Friday, 14 August 2020

Why I've deleted all my Tweets

Several conversations I've had recently, both on and offline, have convinced me of the need to do some housekeeping on my Twitter timeline. 


Since I wrote my EdD thesis, where I waxed lyrical about the medium, Twitter has got a lot bigger. It's getting harder to tweet in an honest and authentic way without mobilising an angry mob. This tongue-in-cheek example has numerous real-life equivalents:

You say, ‘I really like cheese’, and someone will say ‘Your silence on jam is telling’.(via @tombennett71, quoted in this Guardian Article).

And as I'm shortly going to be looking for work, I've decided to take the nuclear option and start afresh. I only tweet for professional reasons and, like most teachers, I've long been going on about the dangers of the digital tattoo, so I'm confident that there's nothing out there that I need to be particularly embarrassed about. But I have changed my mind on a few issues. In fact, I've often changed my mind as a direct result of conversations I've had on Twitter - one of the medium's great strengths. I'd argue that there's no point in being on Twitter if all you're going to do is broadcast vanilla Barnum statements and eschew challenge and debate. To get the most out of it, you need to be open to the idea that you might be wrong.

Equally, there are lots of things that I've tweeted in the nine years since I first got an account that I still hold to be true - passionately so in some cases. Sometimes these are things that other perfectly pleasant and normal people take exception to - we just happen to hold different views. I also recognise in myself a propensity for slipping into an avuncular style which leaves plenty of potential for people to get the wrong end of the stick. And because people can hide behind the anonymity of their screens things can get ugly pretty quickly, even with those purportedly looking for intelligent debate. Then, of course, there are those - growing in number, sadly - trawling timelines looking for things to take issue with. Like most people who've been on Twitter for a while, I bear the scars of the odd dogpile.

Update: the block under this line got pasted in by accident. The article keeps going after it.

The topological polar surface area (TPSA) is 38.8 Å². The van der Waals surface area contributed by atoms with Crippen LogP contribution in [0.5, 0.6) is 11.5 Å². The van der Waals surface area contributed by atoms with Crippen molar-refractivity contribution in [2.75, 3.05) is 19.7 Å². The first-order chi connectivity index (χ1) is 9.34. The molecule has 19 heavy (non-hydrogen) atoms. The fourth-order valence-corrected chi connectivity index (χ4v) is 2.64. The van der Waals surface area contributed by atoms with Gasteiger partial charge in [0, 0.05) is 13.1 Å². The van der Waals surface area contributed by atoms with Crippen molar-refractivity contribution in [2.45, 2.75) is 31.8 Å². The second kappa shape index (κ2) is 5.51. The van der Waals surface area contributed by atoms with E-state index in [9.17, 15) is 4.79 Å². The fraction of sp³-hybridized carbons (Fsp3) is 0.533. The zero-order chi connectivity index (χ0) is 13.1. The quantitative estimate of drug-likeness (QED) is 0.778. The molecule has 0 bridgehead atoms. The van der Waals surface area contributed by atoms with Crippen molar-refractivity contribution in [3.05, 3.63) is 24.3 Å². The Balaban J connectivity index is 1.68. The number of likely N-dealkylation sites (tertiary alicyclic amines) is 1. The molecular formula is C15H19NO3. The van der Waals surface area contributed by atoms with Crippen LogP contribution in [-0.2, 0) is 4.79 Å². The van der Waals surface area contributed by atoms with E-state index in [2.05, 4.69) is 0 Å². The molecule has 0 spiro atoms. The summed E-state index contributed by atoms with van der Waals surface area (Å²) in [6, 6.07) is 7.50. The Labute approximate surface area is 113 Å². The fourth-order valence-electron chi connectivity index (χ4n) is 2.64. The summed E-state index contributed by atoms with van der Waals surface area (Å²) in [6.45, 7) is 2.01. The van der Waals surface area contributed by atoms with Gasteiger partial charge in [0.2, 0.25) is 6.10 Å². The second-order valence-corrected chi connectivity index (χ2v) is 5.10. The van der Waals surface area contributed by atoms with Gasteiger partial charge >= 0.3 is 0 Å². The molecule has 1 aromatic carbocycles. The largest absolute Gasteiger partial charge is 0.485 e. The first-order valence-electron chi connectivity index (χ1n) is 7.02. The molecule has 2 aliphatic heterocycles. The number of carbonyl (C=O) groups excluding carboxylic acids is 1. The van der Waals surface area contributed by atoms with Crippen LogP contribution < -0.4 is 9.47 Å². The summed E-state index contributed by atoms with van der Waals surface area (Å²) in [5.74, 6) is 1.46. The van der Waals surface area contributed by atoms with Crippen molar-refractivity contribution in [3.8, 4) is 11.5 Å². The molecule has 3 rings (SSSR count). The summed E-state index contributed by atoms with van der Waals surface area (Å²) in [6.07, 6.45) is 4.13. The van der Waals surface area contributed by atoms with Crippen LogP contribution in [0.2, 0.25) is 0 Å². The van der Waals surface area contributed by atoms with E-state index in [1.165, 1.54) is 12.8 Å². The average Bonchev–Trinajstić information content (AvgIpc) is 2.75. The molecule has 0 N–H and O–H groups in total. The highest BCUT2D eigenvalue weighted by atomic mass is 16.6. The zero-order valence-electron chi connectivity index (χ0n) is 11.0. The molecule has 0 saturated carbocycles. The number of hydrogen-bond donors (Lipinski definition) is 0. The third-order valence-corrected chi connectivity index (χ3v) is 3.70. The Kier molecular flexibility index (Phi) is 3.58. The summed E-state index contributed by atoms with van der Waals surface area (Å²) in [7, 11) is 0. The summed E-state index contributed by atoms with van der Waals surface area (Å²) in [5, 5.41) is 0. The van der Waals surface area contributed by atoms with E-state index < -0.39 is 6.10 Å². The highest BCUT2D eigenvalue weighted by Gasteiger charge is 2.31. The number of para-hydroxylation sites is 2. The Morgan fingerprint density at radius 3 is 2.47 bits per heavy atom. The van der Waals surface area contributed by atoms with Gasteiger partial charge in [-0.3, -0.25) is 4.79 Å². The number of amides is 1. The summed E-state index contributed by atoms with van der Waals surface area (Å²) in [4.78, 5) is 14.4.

Even amongst my own friends, I've found that social media affords an intrusive level of insight into opinions that have the potential to sour relationships. Evidently, there's a degree of assortative mixing with friends. But by and large, friendships shouldn't be contingent on political alignment. Prior to the share-all imperative of social media, we were all blissfully unaware of the things about which we disagreed and we got on just fine.


That's how I want it to be for people who don't know me but who might look up me up the internet, so I've used TwitWipe to delete all my tweets. I can't remember the last time I searched my own timeline for something useful(!) so I doubt I'll miss my tweets much.


I plan to continue engaging with Twitter (it's still such a useful source of professional information) but I'll keep my timeline 'well-trimmed' to ensure that people intent on taking offence find absolutely nothing to enrage them. After all, we might find common ground despite differing views on the price of fish :-)